Tuesday, August 18, 2020

An ancient Greek fish and washed up sunglasses

What does an ancient Greek fish have in common with a pair of sunglasses washed up on the beach 17 centuries later?  The fish rests on a poem by writer Aratus, translated into Latin by Cicero, and it is filled with words taken from another text possibly written by Roman historian Hyginus about the stars, then copied out in the 9th century. Truly a melting pot. 

Creating a workshop series is demanding but social distancing and lockdown make things more difficult. Add the restrictions of Zoom and needs of people with learning difficulties living at a residential centre in Surrey, The Grange. I worked with the same centre last year at Wisley RHS Gardens using words on and off the page and for that, I drew on more than a decade of conversations with the inspiring artist Jane Fordham

Every workshop is different and although I have books full of plans, I had a 16 week programme to write up thematically and practically. I needed to go back in time. At the Public Domain Review I found gold. 

It was the Aratea, an extraordinary fusion: 

Each page of the Aratea has a poem on the bottom half — written by the 3rd-century BC Greek poet Aratus and translated into Latin by a young Cicero — describing an astronomical constellation. This constellation is then beautifully drawn above the poetry; the drawings however are themselves made up of words taken from Hyginus’ Astronomica.

The Getty Museum's, The Leiden Aratea, Ancient Constellations in a Medieval Manuscript, describes it as a ninth-century copy of an astronomical and meteorological treatise based on the Phaenomena written by Aratus who lived around 315—240/39 B.C. 

The sunglasses above came from this year's programme.  

Email discussions between me and Sharron at The Grange have been integral. Sharron's using lightboxes, green screens, film and slo-mo to record creative work and enable it. She reminds me activities need to be collaborative, generate discussion, merge words and images as well as provoke thought. 

The process is elastic as this ancient manuscript is elastic in its texts, writers, images and concepts spanning 2,000 years and still exerting influence on the sunglasses, themselves based on a poem by George Mackay Brown. 

The twin to this series is a weekly workshop I'm running for Creative Response in Farnham, the town where I grew up. Both are funded by Disability Arts in Surrey  under the theme Regrowth and the charity is extending the project further with podcasts I record of writing prompts. My own writing went on the back burner for a few months after A Friable Earth came out at the end of last year. Lockdown coincided with that dry period, augmented by demands of the allotment. Then I deleted my social media accounts and the odd poem began to write itself line by line. I'm writing alongside participants from Creative Response as we smile at each other in rectangles on laptops and tablets. I feel incredibly hopeful, all of a sudden as if the ancestors were looking out for me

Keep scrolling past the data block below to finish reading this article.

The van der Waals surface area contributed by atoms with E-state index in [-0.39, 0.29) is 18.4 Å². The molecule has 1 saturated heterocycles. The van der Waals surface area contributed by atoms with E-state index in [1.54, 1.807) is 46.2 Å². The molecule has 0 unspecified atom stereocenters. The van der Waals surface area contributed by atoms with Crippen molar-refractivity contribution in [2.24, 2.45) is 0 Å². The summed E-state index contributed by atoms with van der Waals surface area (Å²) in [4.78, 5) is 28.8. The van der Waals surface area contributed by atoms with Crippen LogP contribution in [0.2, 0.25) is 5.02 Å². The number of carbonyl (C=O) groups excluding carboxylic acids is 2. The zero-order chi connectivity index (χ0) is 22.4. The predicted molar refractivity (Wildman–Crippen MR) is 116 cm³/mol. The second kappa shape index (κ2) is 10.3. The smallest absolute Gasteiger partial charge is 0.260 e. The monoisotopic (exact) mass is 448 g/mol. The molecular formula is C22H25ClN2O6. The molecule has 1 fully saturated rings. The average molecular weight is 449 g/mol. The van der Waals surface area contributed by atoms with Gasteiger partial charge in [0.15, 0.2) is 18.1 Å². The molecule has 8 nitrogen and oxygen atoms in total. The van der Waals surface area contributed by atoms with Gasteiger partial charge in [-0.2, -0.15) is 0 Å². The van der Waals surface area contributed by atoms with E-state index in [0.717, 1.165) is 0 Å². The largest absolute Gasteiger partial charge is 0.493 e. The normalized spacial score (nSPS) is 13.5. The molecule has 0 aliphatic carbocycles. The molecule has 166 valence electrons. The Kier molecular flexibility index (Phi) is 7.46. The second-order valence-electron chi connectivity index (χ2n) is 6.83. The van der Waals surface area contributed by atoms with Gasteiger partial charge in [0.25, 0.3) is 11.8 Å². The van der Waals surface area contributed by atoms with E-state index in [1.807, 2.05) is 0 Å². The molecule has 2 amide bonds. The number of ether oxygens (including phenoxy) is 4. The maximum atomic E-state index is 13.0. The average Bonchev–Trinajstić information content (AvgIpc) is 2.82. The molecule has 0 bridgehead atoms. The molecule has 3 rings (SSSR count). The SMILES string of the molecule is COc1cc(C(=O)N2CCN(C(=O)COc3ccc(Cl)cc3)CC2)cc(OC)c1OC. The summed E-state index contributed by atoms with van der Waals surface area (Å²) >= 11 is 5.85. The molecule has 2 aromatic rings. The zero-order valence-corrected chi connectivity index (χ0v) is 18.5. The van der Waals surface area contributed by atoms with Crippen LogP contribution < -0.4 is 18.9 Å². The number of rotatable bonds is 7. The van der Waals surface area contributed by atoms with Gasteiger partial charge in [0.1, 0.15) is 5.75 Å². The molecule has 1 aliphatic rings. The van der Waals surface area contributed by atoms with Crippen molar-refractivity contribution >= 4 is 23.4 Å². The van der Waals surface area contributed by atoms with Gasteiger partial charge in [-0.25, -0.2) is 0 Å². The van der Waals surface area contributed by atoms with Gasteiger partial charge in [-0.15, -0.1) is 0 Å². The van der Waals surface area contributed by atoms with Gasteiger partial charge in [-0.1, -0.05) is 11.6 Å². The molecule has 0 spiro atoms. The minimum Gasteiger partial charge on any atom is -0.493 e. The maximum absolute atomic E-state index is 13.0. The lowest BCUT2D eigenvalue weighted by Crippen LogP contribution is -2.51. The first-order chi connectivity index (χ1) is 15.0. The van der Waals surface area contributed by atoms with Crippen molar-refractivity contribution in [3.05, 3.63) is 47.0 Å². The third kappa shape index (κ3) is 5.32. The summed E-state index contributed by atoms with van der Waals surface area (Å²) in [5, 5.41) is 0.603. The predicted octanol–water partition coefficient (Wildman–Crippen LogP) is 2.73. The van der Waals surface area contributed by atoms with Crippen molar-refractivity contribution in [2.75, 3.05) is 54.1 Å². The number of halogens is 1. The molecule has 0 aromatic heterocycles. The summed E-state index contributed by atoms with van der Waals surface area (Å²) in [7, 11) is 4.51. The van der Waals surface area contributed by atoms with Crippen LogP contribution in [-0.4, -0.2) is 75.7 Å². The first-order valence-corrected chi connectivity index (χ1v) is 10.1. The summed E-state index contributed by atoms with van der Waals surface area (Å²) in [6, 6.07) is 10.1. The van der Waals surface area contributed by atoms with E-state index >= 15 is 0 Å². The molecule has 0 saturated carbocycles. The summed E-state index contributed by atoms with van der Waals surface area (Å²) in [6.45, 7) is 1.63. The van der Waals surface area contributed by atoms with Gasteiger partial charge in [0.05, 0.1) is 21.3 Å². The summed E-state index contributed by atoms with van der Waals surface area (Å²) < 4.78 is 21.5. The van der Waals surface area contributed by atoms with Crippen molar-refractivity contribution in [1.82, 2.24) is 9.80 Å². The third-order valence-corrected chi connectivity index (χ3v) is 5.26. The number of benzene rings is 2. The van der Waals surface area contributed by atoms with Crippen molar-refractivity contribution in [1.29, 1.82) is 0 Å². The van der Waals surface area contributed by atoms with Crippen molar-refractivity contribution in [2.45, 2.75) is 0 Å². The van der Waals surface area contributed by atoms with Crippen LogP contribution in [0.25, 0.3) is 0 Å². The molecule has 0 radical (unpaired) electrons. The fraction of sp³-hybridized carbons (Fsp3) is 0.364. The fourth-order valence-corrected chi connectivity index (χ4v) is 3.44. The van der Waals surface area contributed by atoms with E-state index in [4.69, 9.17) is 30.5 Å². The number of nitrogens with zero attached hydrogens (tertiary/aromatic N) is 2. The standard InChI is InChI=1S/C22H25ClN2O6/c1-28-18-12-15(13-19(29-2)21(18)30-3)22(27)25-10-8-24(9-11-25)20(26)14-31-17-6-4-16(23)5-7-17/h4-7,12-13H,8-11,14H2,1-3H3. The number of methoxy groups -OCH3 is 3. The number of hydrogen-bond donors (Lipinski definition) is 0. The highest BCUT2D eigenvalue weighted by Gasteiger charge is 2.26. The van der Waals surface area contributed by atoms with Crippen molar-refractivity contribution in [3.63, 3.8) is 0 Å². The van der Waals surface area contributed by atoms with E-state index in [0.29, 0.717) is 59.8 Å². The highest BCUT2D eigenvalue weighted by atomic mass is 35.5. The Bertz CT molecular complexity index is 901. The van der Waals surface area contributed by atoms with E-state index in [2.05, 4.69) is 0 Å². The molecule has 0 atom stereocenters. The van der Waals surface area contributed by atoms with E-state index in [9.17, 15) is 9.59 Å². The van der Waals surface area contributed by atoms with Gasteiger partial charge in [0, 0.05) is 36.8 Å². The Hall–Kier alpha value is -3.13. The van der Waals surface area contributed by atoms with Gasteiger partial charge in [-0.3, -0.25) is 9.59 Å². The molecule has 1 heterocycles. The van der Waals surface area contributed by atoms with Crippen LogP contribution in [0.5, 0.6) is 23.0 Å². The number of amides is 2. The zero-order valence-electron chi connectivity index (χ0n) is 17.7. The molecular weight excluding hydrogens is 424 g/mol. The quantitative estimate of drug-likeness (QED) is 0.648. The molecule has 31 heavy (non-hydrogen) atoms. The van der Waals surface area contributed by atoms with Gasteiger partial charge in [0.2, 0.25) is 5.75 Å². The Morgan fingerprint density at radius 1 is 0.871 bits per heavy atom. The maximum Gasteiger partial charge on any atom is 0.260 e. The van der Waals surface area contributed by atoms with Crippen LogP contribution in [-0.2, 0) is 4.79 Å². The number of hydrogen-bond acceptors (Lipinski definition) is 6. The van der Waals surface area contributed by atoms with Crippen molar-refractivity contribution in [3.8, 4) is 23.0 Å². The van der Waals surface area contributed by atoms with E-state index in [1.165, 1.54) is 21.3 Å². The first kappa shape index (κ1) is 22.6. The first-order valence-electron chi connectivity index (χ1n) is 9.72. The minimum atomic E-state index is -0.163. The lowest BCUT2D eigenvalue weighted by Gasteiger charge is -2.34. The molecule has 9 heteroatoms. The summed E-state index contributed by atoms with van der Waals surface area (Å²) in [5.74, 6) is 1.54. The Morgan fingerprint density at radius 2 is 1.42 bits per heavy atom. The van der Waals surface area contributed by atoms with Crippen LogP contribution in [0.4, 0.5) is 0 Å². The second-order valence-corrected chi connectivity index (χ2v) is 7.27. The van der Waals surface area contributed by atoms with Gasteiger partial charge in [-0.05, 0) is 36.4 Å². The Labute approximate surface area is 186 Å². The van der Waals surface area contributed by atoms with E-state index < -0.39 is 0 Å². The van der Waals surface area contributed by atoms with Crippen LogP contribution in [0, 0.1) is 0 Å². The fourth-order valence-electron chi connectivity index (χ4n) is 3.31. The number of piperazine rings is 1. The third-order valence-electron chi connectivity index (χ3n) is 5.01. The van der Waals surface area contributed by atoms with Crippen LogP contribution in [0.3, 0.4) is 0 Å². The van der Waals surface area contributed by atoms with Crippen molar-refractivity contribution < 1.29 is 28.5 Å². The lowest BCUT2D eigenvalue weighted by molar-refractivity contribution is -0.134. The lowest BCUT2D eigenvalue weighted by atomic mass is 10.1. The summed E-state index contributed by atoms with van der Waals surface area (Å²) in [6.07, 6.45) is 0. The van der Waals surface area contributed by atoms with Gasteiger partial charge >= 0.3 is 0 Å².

Thursday, August 06, 2020

Lifelong learning

The quote on the bench is from Kate Chopin's book, The Awakening and yes, I agree, as do masses of walkers and cyclists hugging seafronts all around the coast, because we're all up against it, aren't we, needing the rhythm of waves hitting stones or sand or rocks, needing wordlessness. 

I've resisted writing much about lockdown because it seems to be another trigger for argument, so many of us wound up by isolation, frustration, doubt. Are we separating into camps, ideologically, drawing our lines in the surf according to age, health, where we are in our lives, the homes we do or don't have, whether we live in a city or the country? 

I heard this morning about a marriage and then about a landlady giving long-standing tenants a month's notice in the hope of cashing in on the UK government's suspension of stamp duty. I've had so many discussions about the future of work and reinventing how we do things.  And this morning I heard that phrase in my mind which I've encountered often but it always felt rather easy: lifelong learning. I associated it with evening classes, or attempts to keep the retired busy. Its association, then, was that it wasn't essential, more of a deliverer of hobbies for the economically useless. 

But as I teeter, months away from getting my state pension (at last, six years late), I get it. Forty years or more of work, and still going, I am learning at a pretty intense rate, along with other writers who've relied on face to face teaching, facilitation, being present in rooms with people who want to read and write. 

We are experimenting with Zoom and other meeting platforms. But all the body language is somehow blurred in the tiny windows showing faces in living rooms, bedrooms, kitchens. So how do we find a way to communicate the brilliance of writing encapsulated in that quote on a bench between Brighton and Shoreham?

One group I'm working with has adapted to Zoom, with another we're adapting. I thought I knew what worked when I was asked to run some sessions early on, but I'm learning that there are so many other things at play too - people who aren't used to being alone at home, expectations, fear, frustration. The same things that drive us to listen to the sea, to be with friends. 

Learning, or re-learning, what empathy means. Not to point fingers, attribute blame, force a pre-conceived package of ideas, but wander sometimes, listening. Pausing, sometimes, before answering.